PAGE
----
Experts agree global safety rules for GM foods
All foods made using biotechnology should be subject to pre-marketing safety assessments and nations should be free to use tracing systems as part of their risk management procedures for such products, a UN task force on foods derived from biotechnology has concluded.
The group\'s draft principles on the risk analysis and management of biotech foods mark a significant step forward in the global management of genetically modified (GM) foods and appear to vindicate, at least partially, the EU\'s insistence on introducing a system to enable tracing GM foods (ED 26/07/01).
Negotiations to draw up the principles began in 2000 and concluded successfully in Japan last week. The resulting draft principles will be now forwarded for adoption by the UN Codex alimentarius commission next year. This sets standards in all areas of food production and regulation. While these are technically voluntary, they generally gain some type of legal authority once they are adopted by the World trade organisation and other international bodies, as well as national governments.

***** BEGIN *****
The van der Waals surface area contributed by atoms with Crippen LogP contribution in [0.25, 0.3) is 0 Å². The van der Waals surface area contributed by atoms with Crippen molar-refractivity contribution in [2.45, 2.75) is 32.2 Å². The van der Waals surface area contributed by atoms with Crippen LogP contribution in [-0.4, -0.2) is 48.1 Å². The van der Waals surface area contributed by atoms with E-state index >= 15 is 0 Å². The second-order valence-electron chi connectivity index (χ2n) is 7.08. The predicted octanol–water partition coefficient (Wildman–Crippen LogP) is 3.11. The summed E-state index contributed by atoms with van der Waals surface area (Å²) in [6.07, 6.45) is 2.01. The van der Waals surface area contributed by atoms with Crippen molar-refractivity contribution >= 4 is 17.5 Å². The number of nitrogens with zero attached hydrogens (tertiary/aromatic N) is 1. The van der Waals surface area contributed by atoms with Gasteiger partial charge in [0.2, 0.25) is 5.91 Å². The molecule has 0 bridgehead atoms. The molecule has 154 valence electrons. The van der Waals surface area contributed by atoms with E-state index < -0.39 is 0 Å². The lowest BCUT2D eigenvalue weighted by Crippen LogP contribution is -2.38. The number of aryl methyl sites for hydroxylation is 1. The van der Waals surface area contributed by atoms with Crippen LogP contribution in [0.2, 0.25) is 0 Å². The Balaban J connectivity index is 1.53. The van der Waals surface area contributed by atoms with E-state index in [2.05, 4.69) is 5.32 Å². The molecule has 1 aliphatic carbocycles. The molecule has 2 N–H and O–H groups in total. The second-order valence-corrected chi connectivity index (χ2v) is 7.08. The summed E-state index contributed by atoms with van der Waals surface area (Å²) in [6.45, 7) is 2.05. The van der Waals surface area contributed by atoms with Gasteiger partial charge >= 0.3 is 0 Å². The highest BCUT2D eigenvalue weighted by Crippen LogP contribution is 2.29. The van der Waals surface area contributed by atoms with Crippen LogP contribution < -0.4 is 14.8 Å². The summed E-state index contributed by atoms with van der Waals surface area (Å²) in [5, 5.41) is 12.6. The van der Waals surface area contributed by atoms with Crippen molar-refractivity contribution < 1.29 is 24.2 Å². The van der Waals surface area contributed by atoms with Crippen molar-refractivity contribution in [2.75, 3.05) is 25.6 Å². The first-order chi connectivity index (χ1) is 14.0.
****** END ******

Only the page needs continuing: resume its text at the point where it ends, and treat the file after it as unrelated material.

As agreed, the draft biotech food principles call for all foods to be safety assessed on a case-by-case basis, with \"both intended and unintended effects\" considered. \"New or altered hazards\" should be identified as should changes in key nutrients \"relevant to human health\", the principles state.
Nations should also be free to employ a range of risk-management measures including post-market monitoring. Such monitoring may necessitate a GM food tracing system, which would also allow products to be withdrawn if negative effects on human health are identified, the principles add.
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